Cafe Burnside at Houmas House Plantation Wednesday, Jan 30 2013 

Café Burnside at Houmas House Plantation
40136 Highway 942
Darrow, LA

Dive Bar Girl and The Hubs have been married 72 days.  This mile marker in their relationship meant it was time to celebrate their Kim Kardashian/Kris Humphries Anniversary. So they took drive down River Road to Café Burnside inside Houmas House Plantation for a proper lunch.

They entered through gift shop and each paid the $10 entrance fee that granted them access to the plantation’s gardens for the entire day.  In return, the clerk gave them a $20 dining credit at Café Burnside.  They took a stroll under the oaks and eventually reached chef Jeremy Langlois’s restaurant.  The meal started with a breadbasket and Houmas House’s homemade butter with infused with Steen’s cane syrup and pecans. A piano played while they dined on massive hand cut onion rings and poboys that overflowed with shrimp and oysters.  The Hubs knew the place was all class because they had their own signature china.

After the meal, they continued to roam the grounds.  They sat in the sun by the fountain and then visited Houmas House’s artist in residence and groundskeeper, Craig Black’s studio.  They even stumbled upon a secret garden.  It was a good day.

The Hubs Speaks about Houmas House:
“Gentlemen, if you want to take your special lady on a nice afternoon date, Houmas House is the way to go. It’s a nice drive, so there’s plenty of time to talk, the setting is romantic and the prices are very good for the quality and amount of food you get. It’s a hell of a lot more special than taking her to eat at TGI McApplebees and then going to see the latest movie adaptation of a Nicholas Sparks novel. (And far, far less painful)”  

DBG’s and The Hubs will celebrate their Nicolas Cage/Lisa Marie Presley Anniversary after 107 days of marriage. What shall they do?

PS–Cross the footbridge to enter the tea pavilion.  Then look up and see a hidden treasure. Image


Only Fools Rush In Friday, Jan 25 2013 

When most little girls were creating scrapbooks filled with ideas of long flowing dresses, carriages pulled by proud white horses and bridesmaids dressed in ice cream colored pastels, I was shunning these stuffy formal traditions. I was a child raised on New Orleans rhythm and blues and classic rock. I pulled my first slot machine handle around the time I learned to roller skate. My first car was a 1972 Datsun 240z that had an 8-track player. I have never owned a Barbie doll, and from the age of eight I knew I was destined to be married by Elvis in Las Vegas.   

Almost immediately after getting engaged, the Hubs and I booked our plane tickets for our elopement to Sin City. Many of our friends decided to join us, and the elopement quickly transformed into a de facto destination wedding. This meant we would actually have to plan our nuptials and a reception.  

Thanks to an Internet search, we quickly found the only chapel for the couple who considers themselves to be on the higher end of the lowbrow. A Little White Wedding Chapel has been marrying the masses for over fifty years. Many celebrities have also walked down their very short and very narrow aisle. To quote the Hubs, “If it is good enough for Michael Jordan, Paul Newman, and Slash from Guns N’ Roses—it is good enough for us.”  

After landing in Las Vegas, we took the city bus with tourists, casino workers, and a Gene Simmons impersonator who made balloon animals for children, to the Marriage Bureau near the old Strip.

Within five minutes a state employee, who never bothered to look away from her computer, stamped a piece of paper and granted us our license. On the way out the door, we took note of the sign that read, “We will not grant a license to the visibly intoxicated.”   

The evening before the wedding our guests arrived and we reveled late into the night at Frankie’s Tiki Room, an off-Strip local’s hangout. Many Mai Tai’s were consumed and most stumbled away with a souvenir Tiki mug.  

The next morning, it was time to get dressed. The Hubs wore his best suit. I made my own wedding dress modeled after the dress Elizabeth Taylor wore when she married Richard Burton the first time. It featured an empire waist and was made of shimmery gold fabric. Halfway through the day, I realized that I was leaving a trail of glitter behind me wherever I went and by the end of the night, we had coined it “The Stardust Dress.”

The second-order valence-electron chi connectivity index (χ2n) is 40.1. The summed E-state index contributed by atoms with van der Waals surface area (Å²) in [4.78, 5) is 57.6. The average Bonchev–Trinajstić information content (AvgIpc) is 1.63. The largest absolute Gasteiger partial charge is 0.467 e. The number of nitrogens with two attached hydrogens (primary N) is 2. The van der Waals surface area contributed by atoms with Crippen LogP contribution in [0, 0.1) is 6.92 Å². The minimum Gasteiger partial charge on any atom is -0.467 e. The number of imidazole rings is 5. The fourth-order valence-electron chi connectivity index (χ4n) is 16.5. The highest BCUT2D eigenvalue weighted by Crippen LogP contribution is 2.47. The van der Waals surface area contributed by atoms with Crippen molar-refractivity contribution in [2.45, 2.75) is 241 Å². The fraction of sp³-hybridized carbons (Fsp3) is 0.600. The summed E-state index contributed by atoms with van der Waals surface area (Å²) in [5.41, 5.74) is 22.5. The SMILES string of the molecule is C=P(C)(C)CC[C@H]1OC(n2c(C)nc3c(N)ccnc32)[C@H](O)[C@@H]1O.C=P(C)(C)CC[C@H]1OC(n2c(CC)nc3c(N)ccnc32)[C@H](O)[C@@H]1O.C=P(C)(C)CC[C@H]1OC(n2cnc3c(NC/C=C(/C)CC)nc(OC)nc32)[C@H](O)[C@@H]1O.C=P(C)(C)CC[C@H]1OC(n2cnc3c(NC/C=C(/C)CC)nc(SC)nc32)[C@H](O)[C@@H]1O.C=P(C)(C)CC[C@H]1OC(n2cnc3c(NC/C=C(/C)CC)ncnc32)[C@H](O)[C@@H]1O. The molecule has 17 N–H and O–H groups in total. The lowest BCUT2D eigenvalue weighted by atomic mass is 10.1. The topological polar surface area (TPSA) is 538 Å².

My “something old” consisted of a bouquet of vintage brooches my relatives had collected over the years. Bridal Brooch Bouquets, a local business, managed to transform them into the most beautiful wedding arrangement I have ever seen. My “something new” was my dress, of course. I borrowed a sixpence from my mother, but was unable to fit it in my shoe. At the last minute, I stuck it in my bra, and changed the old adage to “a sixpence for my boob.” My something blue was the clearance sale sticker inside my right shoe.  

We stepped out of the hotel and the valet led us to our circa 1985 limo. After driving through the dodgy end of the Strip, we arrived and the first thing I saw was our chariot, the pink Cadillac convertible. The second thing I saw was a gang of outlaw bikers. We were led into the office of the chapel.  

We filled out paperwork and paid as the outlaw biker wedding began to sink into some kind of tattooed/leather-induced chaos. Apparently, the groom, who had decided to be a traditionalist the night before the wedding and sleep apart from his bride, had forgotten to bring the marriage license. Just as the bride, who was dressed in leather chaps and the top of a heavily bedazzled wedding dress, was about to cry, the leader of the gang appeared with the proper paperwork. The bridesmaids, who were clad in matching silver-sequined booty shorts, wife-beaters, and knee high leather boots, ushered the bride back into the chapel. As the concierge passed by our party she said, “Elvis will be right with you.” I got goose bumps.  

The King appeared wearing a white jumpsuit and carrying a portable stereo system. He asked us to come to the desk. We signed our license and decided Elvis would sing Love Me Tender and Can’t Help Falling in Love. Everyone walked out to the drive-thru chapel and gathered around the Caddy. We sat on the top of back of the convertible and exchanged vows. Our Elvis was a such a sincere minister that I teared up as I repeated, “I promise to never leave you at the Heartbreak Hotel.”  

As we kissed I heard clapping accompanied by whistles. I looked up to see that a double-decker bus full of tourists had stopped to watch the ceremony. After pictures with Elvis, we returned to our limo and departed for our reception at the Peppermill, just as a parade of Harley Davidsons was exiting the driveway.  

The Peppermill Fireside Lounge is located in the back of a coffee shop on the Strip and is one of my favorite bars in the world. Despite renovations over the years, it still manages to embody the spirit of the mid-1970’s. Neon tubes burn across the ceiling, but all roads lead to a circle of sunken velvet banquettes that surround a fountain that spews fire. Our guests feasted on fried food and drank Blue Hawaiians, Scorpions, and Champagne Cocktails while they played video poker and watched the LSU-Mississippi State game.